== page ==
John Grogan, journalist and author of the beloved Marley & Me has struck gold again with his second memoir The Longest Trip Home. I fell in love with The Longest Trip Home within a matter of pages, and it wasn’t because I am a sucker for memoirs. I loved it simply because it hit home for me; it was relatable, both funny and [...]
John Grogan, journalist and author of the beloved Marley & Me has struck gold again with his second memoir The Longest Trip Home. I fell in love with The Longest Trip Home within a matter of pages, and it wasn’t because I am a sucker for memoirs. I loved it simply because it hit home for me; it was relatable, both funny and sad, and most importantly, it is about family and how hard it is to be a part of one. I could gush and go on and on, but let me say this – when I cry for a full hour during the last chapters of a book and I feel good about it, then I know that book came into my life for a certain reason. It isn’t important for me to share my reasons with you today, but I will say that I enjoy reading all types of books, and sometimes it feels great to have a good cry about someone else’s life for a change.
I wanted to read this book because Mr. Grogan and I both grew up in Michigan, just miles apart from one another. I hadn’t read Marley & Me or seen the film, but I knew almost everyone else on the planet adored his first memoir, so I took a chance as I figured he had to be a good writer. (He was.) When I began to read the book, I found out how similar we were, as we each screwed up in high school and even graduated from the same college. What I didn’t expect was that while we had very different families, ethnicities, parenting styles, and even pets, we both struggled with our religion (Catholicism) and we each tried to please our family at a time when no one else was “being good.” Even though I was raised in my poor white trash hood a decade later, we still had the same problems.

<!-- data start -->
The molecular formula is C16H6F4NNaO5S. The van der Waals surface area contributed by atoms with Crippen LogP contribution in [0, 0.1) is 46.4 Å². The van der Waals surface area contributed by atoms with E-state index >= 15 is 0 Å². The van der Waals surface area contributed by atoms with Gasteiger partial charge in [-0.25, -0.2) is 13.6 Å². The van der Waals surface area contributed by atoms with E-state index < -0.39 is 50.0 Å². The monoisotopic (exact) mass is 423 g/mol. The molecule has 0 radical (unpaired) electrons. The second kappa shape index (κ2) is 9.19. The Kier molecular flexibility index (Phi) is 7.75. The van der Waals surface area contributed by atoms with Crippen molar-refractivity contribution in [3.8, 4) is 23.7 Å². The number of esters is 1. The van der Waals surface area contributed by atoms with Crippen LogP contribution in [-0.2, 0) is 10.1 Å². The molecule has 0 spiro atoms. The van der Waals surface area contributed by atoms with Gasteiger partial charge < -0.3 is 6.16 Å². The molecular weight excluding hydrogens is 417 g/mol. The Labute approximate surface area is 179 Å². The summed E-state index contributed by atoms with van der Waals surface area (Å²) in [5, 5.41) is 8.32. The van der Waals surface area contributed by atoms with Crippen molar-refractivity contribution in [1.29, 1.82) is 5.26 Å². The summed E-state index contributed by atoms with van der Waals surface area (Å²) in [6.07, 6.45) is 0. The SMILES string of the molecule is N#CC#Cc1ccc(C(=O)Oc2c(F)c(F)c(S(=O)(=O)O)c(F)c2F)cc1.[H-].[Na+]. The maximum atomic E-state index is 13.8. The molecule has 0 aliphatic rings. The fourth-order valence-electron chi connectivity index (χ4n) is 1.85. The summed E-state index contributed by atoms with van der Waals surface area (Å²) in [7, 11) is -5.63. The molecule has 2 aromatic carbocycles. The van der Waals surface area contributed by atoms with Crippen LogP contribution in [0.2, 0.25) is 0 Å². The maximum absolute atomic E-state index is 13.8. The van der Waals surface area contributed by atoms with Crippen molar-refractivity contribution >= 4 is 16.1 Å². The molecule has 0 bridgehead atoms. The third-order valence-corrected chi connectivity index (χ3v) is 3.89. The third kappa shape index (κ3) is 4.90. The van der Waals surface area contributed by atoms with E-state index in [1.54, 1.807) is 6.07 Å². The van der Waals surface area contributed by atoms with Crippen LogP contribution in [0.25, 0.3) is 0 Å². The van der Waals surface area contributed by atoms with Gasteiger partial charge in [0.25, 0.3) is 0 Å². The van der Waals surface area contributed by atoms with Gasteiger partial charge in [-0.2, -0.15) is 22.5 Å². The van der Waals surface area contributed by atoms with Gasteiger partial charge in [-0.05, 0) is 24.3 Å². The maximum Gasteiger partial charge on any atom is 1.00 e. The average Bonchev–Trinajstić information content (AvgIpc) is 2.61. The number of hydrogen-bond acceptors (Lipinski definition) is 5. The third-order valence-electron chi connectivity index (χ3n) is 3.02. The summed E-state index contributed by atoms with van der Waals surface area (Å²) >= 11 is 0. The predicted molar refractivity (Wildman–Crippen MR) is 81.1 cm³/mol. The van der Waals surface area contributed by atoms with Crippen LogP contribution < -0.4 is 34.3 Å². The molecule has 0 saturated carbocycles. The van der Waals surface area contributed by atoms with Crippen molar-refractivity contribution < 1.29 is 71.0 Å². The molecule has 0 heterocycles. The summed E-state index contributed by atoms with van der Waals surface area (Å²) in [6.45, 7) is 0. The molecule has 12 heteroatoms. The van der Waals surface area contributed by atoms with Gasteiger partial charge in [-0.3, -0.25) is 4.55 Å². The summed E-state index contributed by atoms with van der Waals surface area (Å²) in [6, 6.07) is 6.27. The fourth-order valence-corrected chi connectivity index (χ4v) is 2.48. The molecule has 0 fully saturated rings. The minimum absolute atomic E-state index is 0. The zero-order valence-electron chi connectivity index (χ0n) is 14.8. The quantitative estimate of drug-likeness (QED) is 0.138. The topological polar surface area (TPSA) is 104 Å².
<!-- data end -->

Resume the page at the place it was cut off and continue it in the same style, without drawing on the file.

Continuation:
The Longest Trip Home reveals the Grogan family duality, as his parent’s home was filled with religious shrines, crosses and Madonnas, and John’s secret and separate world included home grown marijuana plants, tormented older neighbors and even bad altar boy shenanigans including getting liquored up on communion wine. His father was a man of faith and community and he always helped others, while John sold underground newspapers and terrorized his old man neighbor. John was like any typical teenage boy who had very atypical parents. No matter what he did it was wrong to someone else.
John Grogan grew apart from his parents when he let go of his Catholic faith. As with any family, it is hard when your parents, wife, children and siblings differ from you. Thankfully for John he was able to come to his own conclusions about religion, while maintaining the peace between his not-so-religious wife and his very devout mother. Every man is pulled in the opposite direction when it comes to both the ladies in their lives, but in John’s case, his wife had no interest in Catholicism and his mother was so religious that she performed secret emergency baby baptisms, and somehow he managed to stay connected to both.
My favorite line in the book was near the end, when John was reflecting back on the day he and his father sailed for the last time. Mr. Grogan’s father gave him the secret of life when he was giving him the sailing tips - “Small corrections” and ”Life is all about small, continuous corrections.” I just found those lines to be so true. What happens next showed John how unpredictable life can be and before he knew it, the boat had capsized, and later, he finds himself in the middle of the circle of life, never an easy place to be in.
You can find John Grogan’s website here, and his blog here. Read both, he is an interesting man and has a lot to offer to his fans. Before I forget, I already went out and grabbed a copy of Marley & Me, and I’m nearly finished with it. As of right now I like The Longest Trip Home more than Marley & Me, so if you loved his first book, you have got to go out and pick up his second book now!
*Many thanks to the ladies over at TLC Book Tours who not only introduced me to this wonderful author, but who once again gave me the honor of being a book tour host for them.Posted in book blogs, book reviews, books, bookworms, Detroit, dogs, family, John Grogan, Marley & Me, Michigan, Michigan Writers, novels, reading, The Longest Trip Home, THOUGHTS Tagged: Catholic Guilt, Catholicism, Catholics, entertainment, life, Memoir, memoirs, news, personal, religion, The Longest Trip Home by John Grogan